3 out of 4 stars
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Ironbark Hill by Jennie Linnane is a fictitious read covering the tumultuous life of Australian teenager, Natalie. Reaching the milestone age of 16 (often a time when many females begin developing into young women with an optimistic outlook on the future), Natalie is plagued with numerous tribulations many of which are too advanced for such a young girl; she often is forced to juggle countless problems at once. The death of her dad and a younger sibling later seemed to spark the uneasy atmosphere within the family. Now, living with her overbearing and often timid mother, a mentally challenged brother who requires much attention, and an abusive stepfather only scratch the surface of her volatile existence. Farm life is uncertain, requiring Natalie to hold down a job in hopes of keeping the family above poverty level. Additionally, she is often alone--the product of an interracial marriage subjects her to frequent discrimination. Around every corner troubles seem to appear leaving the reader to wonder if this hard-working and humble teenager will ever get the break she deserves, or if her life is prone to commiseration and additional woes.
Linnane’s novel contains a plethora of characters. However, despite the wide range of personalities, age differences, and names, I was able to keep them straight. I really enjoyed the way the author took the time to give life to all persons and make them well-rounded as an individuals. Also, this feature added a lot of depth to the storyline, which is important when a novel contains numerous characters and each one is vitally important to the plot. Additionally, I found the book layout to be very helpful. Every chapter has a name or phrase which coincides with incidences that are relevant to the content. This hint gave me insight to what the chapter entailed prior to reading it.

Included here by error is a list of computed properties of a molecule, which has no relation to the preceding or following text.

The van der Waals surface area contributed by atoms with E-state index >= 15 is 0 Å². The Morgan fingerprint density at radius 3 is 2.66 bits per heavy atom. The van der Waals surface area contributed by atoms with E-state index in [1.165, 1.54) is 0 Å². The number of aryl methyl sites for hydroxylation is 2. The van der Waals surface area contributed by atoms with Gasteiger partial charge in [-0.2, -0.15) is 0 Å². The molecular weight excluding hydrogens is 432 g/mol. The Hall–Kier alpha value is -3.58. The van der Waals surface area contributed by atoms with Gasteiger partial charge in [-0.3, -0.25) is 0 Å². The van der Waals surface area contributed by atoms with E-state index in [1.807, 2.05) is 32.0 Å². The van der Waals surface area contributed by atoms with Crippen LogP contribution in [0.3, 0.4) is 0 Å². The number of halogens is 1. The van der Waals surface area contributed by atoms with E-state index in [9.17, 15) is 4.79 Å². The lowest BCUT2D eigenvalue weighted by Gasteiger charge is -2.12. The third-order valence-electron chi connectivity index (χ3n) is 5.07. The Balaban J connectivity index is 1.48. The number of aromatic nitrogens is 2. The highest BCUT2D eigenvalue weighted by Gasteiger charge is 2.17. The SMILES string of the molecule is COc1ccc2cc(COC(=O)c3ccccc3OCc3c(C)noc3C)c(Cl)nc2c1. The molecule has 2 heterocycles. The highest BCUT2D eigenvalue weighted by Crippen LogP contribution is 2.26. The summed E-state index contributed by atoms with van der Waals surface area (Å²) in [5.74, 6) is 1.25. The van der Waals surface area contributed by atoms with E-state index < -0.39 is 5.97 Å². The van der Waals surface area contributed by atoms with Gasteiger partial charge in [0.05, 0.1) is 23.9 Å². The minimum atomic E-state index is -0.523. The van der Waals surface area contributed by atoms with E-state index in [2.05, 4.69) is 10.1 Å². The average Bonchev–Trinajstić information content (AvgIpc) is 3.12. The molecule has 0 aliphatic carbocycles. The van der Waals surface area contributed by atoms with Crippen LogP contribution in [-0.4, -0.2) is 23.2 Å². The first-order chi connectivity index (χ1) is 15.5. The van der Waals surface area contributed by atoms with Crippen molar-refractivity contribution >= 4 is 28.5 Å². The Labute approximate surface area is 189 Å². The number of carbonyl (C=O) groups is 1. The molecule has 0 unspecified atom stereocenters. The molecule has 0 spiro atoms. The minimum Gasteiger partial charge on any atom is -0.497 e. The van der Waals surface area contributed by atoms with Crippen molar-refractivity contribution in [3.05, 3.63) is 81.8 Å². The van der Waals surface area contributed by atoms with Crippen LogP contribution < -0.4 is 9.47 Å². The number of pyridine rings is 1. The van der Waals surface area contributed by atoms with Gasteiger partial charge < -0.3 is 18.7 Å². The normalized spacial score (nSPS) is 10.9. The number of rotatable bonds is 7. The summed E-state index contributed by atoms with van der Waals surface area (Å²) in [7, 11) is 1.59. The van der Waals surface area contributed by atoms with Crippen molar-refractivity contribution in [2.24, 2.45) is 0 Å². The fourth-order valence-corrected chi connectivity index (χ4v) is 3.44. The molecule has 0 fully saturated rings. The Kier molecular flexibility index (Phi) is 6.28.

Consequently, I did not care for the Australian dialogue expressed through the speakers’ voices. Although I assume this type of speech added realism to the setting, I found the tone hard to decipher. The abbreviations, incomplete words, and unfamiliar slang required much re-reading, and many times I still had to make an educated guess regarding what was verbally expressed.
Types of individuals who may enjoy this work are those who find interest in dark fiction. Even though the events expressed in the story are untrue, they contain tangible elements which could very well happen in real life. Many of these aspects are quite unnerving requiring a reader who is not easily shaken to fully endure the drama and appreciate the uneasy stir of emotions. On the other hand, even though the book’s main character is a teenager, I do not believe younger readers would thoroughly enjoy this novel. Much of the content is better situated for an older audience due to the recurrent bleakness. Youth may also fail to understand a large amount of very important innuendo needed for complete comprehension.
I rate this book 3 out of 4 stars. The writer did a superb job keeping me engaged through an exciting course of incidents relayed from beginning to end. I also found a great deal of interest in the subplots which added even more entertainment to an already interesting book. Moreover, the exceptional editing was a comforting attribute. However, I found some of the content uncomfortable (life-altering events leading to irreparable emotional damage), speaking from an adult’s point-of-view. Also, it was difficult for me to stomach the corrupt side of a character that I assumed from the start was pure and goodhearted.
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